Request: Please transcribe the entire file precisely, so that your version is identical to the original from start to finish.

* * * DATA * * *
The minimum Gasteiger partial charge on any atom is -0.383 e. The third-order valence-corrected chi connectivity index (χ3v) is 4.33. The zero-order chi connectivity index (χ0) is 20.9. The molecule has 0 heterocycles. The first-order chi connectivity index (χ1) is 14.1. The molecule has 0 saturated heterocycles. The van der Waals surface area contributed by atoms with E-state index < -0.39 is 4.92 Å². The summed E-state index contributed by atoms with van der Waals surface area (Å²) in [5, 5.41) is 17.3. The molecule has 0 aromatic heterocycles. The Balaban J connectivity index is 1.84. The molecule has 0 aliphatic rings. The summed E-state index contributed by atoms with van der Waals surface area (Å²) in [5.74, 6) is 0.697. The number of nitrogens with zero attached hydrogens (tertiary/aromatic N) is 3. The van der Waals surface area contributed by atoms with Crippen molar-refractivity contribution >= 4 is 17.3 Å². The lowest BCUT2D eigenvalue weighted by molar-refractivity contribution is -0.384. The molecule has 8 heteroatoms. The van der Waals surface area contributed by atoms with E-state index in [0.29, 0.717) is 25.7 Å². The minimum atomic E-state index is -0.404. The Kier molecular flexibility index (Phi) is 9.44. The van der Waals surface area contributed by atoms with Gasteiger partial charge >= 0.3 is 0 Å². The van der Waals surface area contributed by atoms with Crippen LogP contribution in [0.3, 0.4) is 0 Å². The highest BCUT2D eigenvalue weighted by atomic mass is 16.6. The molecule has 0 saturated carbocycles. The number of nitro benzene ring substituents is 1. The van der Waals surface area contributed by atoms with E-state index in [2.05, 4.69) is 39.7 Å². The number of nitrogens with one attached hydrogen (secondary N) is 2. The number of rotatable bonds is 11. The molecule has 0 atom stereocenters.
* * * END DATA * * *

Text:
The minimum Gasteiger partial charge on any atom is -0.383 e. The third-order valence-corrected chi connectivity index (χ3v) is 4.33. The zero-order chi connectivity index (χ0) is 20.9. The molecule has 0 heterocycles. The first-order chi connectivity index (χ1) is 14.1. The molecule has 0 saturated heterocycles. The van der Waals surface area contributed by atoms with E-state index < -0.39 is 4.92 Å². The summed E-state index contributed by atoms with van der Waals surface area (Å²) in [5, 5.41) is 17.3. The molecule has 0 aromatic heterocycles. The Balaban J connectivity index is 1.84. The molecule has 0 aliphatic rings. The summed E-state index contributed by atoms with van der Waals surface area (Å²) in [5.74, 6) is 0.697. The number of nitrogens with zero attached hydrogens (tertiary/aromatic N) is 3. The van der Waals surface area contributed by atoms with Crippen molar-refractivity contribution >= 4 is 17.3 Å². The lowest BCUT2D eigenvalue weighted by molar-refractivity contribution is -0.384. The molecule has 8 heteroatoms. The van der Waals surface area contributed by atoms with E-state index in [0.29, 0.717) is 25.7 Å². The minimum atomic E-state index is -0.404. The Kier molecular flexibility index (Phi) is 9.44. The van der Waals surface area contributed by atoms with Gasteiger partial charge >= 0.3 is 0 Å². The van der Waals surface area contributed by atoms with Crippen LogP contribution in [0.3, 0.4) is 0 Å². The highest BCUT2D eigenvalue weighted by atomic mass is 16.6. The molecule has 0 saturated carbocycles. The number of nitro benzene ring substituents is 1. The van der Waals surface area contributed by atoms with E-state index in [2.05, 4.69) is 39.7 Å². The number of nitrogens with one attached hydrogen (secondary N) is 2. The number of rotatable bonds is 11. The molecule has 0 atom stereocenters.